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abstract = "Low-ionization nuclear emission-line regions (LINERs), which exist in a large fraction of galaxies, may be the least luminous manifestation of quasar activity. As such, they may make possible the study of the AGN phenomenon in the nearest galaxies. The nature of LINERs has, however, remained controversial because an AGN-like nonstellar continuum source has not been directly observed in them. We report the detection of bright (≳2 × 10-16 ergs s-1 cm-2 {\AA}-1), unresolved (FWHM ≲ 0″.1) point sources of UV (∼2300 {\AA}) emission in the nuclei of nine nearby galaxies. The galaxies were imaged using the Faint Object Camera on the Hubble Space Telescope (HST), and seven of them are from a complete sample of 110 nearby galaxies that was observed with HST. Ground-based optical spectroscopy reveals that five of the nuclei are LINERs, three are starburst nuclei, and one is a Seyfert nucleus. The observed UV flux in each of the five LINERs implies an ionizing flux that is sufficient to account to the observed emission lines through photoionization. The detection of a strong UV continuum in the LINERs argues against shock excitation as the source of the observed emission lines, and supports the idea that photoionization excites the lines in at least some objects of this class. We have analyzed ground-based spectra for most of the northern-hemisphere galaxies in the HST sample and find that 26 of them are LINERs, among which only the above five LINERs have a detected nuclear UV source. There are no obvious differences in the optical line intensity ratios between the UV-bright and UV-dark LINERs. If all LINERs are photoionized, then the continuum source is unobscured along our line of sight in 5/26 ≈ 20{\%} of LINERs. Alternatively, it can be argued that spectrally similar LINERs are produced by various excitation mechanisms, and that photoionization is responsible in only ∼20{\%} of the cases. The high angular resolution allows us to set upper limits, typically several parsecs, on the physical size of the compact star cluster or AGN-type continuum source that is emitting the UV light in these objects.",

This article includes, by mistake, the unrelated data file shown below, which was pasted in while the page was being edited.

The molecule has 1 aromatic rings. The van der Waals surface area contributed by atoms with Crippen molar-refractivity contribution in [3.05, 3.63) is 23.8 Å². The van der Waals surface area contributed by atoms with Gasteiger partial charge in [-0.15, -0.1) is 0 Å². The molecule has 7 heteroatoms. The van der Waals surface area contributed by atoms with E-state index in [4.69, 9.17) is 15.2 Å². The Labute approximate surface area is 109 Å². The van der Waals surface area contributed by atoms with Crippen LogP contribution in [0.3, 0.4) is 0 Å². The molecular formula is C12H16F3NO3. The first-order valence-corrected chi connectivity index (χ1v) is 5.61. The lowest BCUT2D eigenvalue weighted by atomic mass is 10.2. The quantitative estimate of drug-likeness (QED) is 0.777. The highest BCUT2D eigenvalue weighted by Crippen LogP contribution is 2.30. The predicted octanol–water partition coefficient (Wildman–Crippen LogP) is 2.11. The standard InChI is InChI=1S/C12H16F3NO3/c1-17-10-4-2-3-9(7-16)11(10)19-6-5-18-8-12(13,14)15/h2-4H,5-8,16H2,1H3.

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Maoz, D, Filippenko, AV, Ho, LC, Rix, HW, Bahcall, JN, Schneider, DP & Maccheto, FD 1995, 'Detection of compact ultraviolet nuclear emission in liner galaxies', Astrophysical Journal, vol. 440, no. 1, pp. 91-99. https://doi.org/10.1086/175250

Detection of compact ultraviolet nuclear emission in liner galaxies. / Maoz, Dan; Filippenko, Alexei V.; Ho, Luis C.; Rix, Hans Walter; Bahcall, John N.; Schneider, Donald P.; Maccheto, F. Duccio.

In: Astrophysical Journal, Vol. 440, No. 1, 10.02.1995, p. 91-99.

Research output: Contribution to journalArticle

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T1 - Detection of compact ultraviolet nuclear emission in liner galaxies

AU - Maoz, Dan

AU - Filippenko, Alexei V.

AU - Ho, Luis C.

AU - Rix, Hans Walter

AU - Bahcall, John N.

AU - Schneider, Donald P.

AU - Maccheto, F. Duccio